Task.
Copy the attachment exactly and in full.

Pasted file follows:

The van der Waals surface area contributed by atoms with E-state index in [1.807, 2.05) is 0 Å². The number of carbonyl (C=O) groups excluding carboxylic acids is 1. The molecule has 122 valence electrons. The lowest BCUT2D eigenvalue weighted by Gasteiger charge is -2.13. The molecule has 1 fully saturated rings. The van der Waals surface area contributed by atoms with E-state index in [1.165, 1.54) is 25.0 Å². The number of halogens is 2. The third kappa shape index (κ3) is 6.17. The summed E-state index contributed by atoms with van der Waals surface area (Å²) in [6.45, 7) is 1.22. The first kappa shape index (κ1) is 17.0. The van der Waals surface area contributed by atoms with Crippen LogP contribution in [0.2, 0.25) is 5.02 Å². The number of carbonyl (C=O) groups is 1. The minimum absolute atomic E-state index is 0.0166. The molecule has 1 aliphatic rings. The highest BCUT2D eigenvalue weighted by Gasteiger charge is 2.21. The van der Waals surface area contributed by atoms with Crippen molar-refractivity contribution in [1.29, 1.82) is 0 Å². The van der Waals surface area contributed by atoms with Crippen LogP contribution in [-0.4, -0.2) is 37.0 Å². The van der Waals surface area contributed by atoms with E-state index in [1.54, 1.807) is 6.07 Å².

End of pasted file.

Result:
The van der Waals surface area contributed by atoms with E-state index in [1.807, 2.05) is 0 Å². The number of carbonyl (C=O) groups excluding carboxylic acids is 1. The molecule has 122 valence electrons. The lowest BCUT2D eigenvalue weighted by Gasteiger charge is -2.13. The molecule has 1 fully saturated rings. The van der Waals surface area contributed by atoms with E-state index in [1.165, 1.54) is 25.0 Å². The number of halogens is 2. The third kappa shape index (κ3) is 6.17. The summed E-state index contributed by atoms with van der Waals surface area (Å²) in [6.45, 7) is 1.22. The first kappa shape index (κ1) is 17.0. The van der Waals surface area contributed by atoms with Crippen LogP contribution in [0.2, 0.25) is 5.02 Å². The number of carbonyl (C=O) groups is 1. The minimum absolute atomic E-state index is 0.0166. The molecule has 1 aliphatic rings. The highest BCUT2D eigenvalue weighted by Gasteiger charge is 2.21. The van der Waals surface area contributed by atoms with Crippen molar-refractivity contribution in [1.29, 1.82) is 0 Å². The van der Waals surface area contributed by atoms with Crippen LogP contribution in [-0.4, -0.2) is 37.0 Å². The van der Waals surface area contributed by atoms with E-state index in [1.54, 1.807) is 6.07 Å².